September 14, 2011
The good news: merchants’ total losses from fraudulent transactions are down. The bad news: losses are likely to rise. More bad news: fraudsters are taking a liking to alternative and mobile payments.
Those are some of the key findings from the third annual “LexisNexis True Cost of Fraud” study sponsored by content provider LexisNexis Risk Solutions and conducted by Javelin Strategy & Research. The newly released study attempts to quantify retailers’ acknowledged fraud losses in addition to resulting costs such as expenses for replacing or redistributing lost or stolen goods, fraudulent transactions for which the company was held responsible, and any fees or interest they paid to financial institutions as a result of fraud.
The study’s data came from 1,006 fraud-control executives surveyed online in May and included representatives from companies of various sizes and industry segments. Its so-called fraud multiplier came in this year at 2.3, which means merchants actually pay $2.33 in total costs for every $1 in fraudulent transactions. The multiplier was 3.0 in last year’s study and declined because total retail sales rose while fraud rates reported by financial institutions, merchants, and consumers fell, according to the study.
But hold the celebration. “We think we’re in a bit of a lull, the calm before the storm,” says James Van Dyke, president and founder of Pleasanton, Calif.-based Javelin. Looming on the horizon are the storm clouds of a weakening economy, which Javelin says is correlated with higher fraud, and fraudsters’ propensity to find weaknesses in payment systems, including those supporting electronic and mobile commerce. Further, after a quiet 2010, early 2011 was marked with some huge data breaches, including those of Sony Corp.’s gaming sites and Alliance Data Systems Corp.’s Epsilon marketing subsidiary, the full effects of which may be yet to be felt.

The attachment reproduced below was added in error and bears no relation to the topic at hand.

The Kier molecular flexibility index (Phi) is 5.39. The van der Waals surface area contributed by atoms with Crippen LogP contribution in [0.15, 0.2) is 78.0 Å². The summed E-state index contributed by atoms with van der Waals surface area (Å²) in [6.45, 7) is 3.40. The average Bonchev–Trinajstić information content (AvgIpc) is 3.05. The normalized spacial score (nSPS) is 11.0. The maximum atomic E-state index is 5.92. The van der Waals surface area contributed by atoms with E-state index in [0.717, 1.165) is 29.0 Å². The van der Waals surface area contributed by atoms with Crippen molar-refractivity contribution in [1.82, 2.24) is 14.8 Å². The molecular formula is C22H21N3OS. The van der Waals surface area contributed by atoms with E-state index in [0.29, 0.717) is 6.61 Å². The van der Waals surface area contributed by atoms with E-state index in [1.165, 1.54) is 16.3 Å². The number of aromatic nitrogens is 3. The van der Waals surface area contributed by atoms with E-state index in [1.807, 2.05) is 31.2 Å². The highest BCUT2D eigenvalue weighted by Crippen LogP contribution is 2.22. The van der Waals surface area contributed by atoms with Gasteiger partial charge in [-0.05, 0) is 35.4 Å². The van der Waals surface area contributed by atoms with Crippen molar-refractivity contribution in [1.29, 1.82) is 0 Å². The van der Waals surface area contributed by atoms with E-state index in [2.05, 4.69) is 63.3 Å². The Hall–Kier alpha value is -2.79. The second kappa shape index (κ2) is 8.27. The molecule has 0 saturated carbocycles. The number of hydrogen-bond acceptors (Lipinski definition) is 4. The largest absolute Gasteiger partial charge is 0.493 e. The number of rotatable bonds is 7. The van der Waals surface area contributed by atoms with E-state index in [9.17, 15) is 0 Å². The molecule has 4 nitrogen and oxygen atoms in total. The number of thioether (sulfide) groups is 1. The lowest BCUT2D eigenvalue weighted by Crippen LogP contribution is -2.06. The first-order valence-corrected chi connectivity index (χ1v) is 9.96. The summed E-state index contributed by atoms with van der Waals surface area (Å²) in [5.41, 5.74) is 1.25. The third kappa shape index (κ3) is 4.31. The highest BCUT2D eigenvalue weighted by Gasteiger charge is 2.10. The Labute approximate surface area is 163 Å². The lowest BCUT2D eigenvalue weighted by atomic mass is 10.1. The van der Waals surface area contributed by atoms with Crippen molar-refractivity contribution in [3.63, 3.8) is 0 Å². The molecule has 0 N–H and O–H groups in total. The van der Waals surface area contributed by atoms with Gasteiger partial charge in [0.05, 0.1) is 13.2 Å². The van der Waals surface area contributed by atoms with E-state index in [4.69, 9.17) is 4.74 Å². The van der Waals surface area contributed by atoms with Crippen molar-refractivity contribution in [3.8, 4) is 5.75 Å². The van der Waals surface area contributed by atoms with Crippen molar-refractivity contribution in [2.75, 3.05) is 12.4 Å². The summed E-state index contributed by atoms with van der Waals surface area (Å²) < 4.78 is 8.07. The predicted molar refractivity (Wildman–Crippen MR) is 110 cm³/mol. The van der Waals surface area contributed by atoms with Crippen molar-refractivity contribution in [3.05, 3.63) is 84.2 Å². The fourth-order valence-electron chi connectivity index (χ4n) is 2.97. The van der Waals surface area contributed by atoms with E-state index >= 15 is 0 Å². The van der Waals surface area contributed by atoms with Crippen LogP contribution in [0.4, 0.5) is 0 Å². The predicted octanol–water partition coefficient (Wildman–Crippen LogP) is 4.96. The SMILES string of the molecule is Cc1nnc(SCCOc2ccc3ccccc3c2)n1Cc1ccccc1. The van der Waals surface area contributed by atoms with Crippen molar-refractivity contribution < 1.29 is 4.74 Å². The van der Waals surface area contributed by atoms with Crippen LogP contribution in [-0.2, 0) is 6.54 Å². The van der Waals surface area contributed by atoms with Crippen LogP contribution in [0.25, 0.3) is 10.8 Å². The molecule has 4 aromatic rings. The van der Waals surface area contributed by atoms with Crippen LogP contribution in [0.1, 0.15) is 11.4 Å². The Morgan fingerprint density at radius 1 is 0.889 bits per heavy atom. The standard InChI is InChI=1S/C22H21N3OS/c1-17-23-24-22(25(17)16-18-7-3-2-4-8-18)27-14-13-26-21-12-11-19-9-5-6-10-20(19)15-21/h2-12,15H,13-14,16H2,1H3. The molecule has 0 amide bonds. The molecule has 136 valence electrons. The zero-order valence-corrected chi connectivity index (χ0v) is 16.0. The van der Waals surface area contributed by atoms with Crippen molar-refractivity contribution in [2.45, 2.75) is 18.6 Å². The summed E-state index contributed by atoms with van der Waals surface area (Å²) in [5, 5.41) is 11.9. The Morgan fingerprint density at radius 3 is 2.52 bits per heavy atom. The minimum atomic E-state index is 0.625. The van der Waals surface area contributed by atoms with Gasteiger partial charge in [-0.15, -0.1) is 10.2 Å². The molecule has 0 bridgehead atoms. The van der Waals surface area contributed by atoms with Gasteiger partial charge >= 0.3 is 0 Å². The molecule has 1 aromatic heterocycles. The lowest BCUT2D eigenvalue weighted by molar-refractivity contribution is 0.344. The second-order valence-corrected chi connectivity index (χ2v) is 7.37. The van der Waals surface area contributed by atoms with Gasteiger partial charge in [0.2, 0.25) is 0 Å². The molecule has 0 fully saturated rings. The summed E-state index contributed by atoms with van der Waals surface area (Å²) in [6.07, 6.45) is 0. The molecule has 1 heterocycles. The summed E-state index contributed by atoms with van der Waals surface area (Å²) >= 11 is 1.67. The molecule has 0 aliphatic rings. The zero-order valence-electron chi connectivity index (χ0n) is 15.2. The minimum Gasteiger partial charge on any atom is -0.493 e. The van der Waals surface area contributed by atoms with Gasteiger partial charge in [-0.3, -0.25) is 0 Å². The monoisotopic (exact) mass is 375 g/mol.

Jim Rice, director of market planning for retail and e-commerce markets at LexisNexis Risk Solutions, also notes that the average value of a completed fraudulent transaction was $122 in 2011 versus $91 in 2010. That means that while there were fewer fraud attempts, the attempts were more effective. “The fraudsters are becoming very sophisticated in their fraud schemes,” Rice says.
Retailing sectors with the highest fraud multipliers were toy and hobby merchandisers, 3.4, and hardware and home-improvement stores, 3.3. The former often sell faddish items and DVDs and other high-demand electronic goods while the latter also have a wide variety of items fraudsters also can easily turn into cash, according to Van Dyke.
Meanwhile, respondents reported 27% of their fraudulent transactions came through alternative payment methods, up from 20% in 2010. Comparable numbers for other payments in 2011 and 2010, respectively, were checks, 40% and 46%; debit cards, 18% and 30%; and credit cards, 65% and 66%.
Plenty of small merchants accept alternative payments: 31% of such merchants take PayPal, 5% Google Checkout, and 4% other alternatives, but they’re more likely to sustain fraud losses on alternative payments than are large merchants. Small merchants said 31% of their fraudulent transactions came from alternatives versus 15% reported by large merchants.
That differential is largely the result of more small merchants taking alternatives and more consumers shifting to them, but merchants, especially small ones, are paying for their inexperience in flagging fraudulent transactions coming through the newer payment channels. “Whenever you get a lot of shifts going on, criminals are going to exploit that,” says Van Dyke.
Only 4% of the responding merchants accept mobile payments, up from 1% last year. But with all the development around mobile payments by card networks, processors, wireless phone providers, and tech companies, mobile acceptance and mobile fraud are sure to grow. Tellingly, only 21% of merchants in the study viewed mobile contactless payments as “not all risky,” by far the lowest ranking among five types of mobile payment methods that include bill to mobile phone, text message, mobile application and mobile Web browser.
The sampling error of the merchant panel was plus or minus 3.1 percentage points at the 95% confidence level. Javelin supplemented the merchant data with interviews with financial-institution executives as well as data from fraud victims based on a survey of more than 5,000 U.S. adults.
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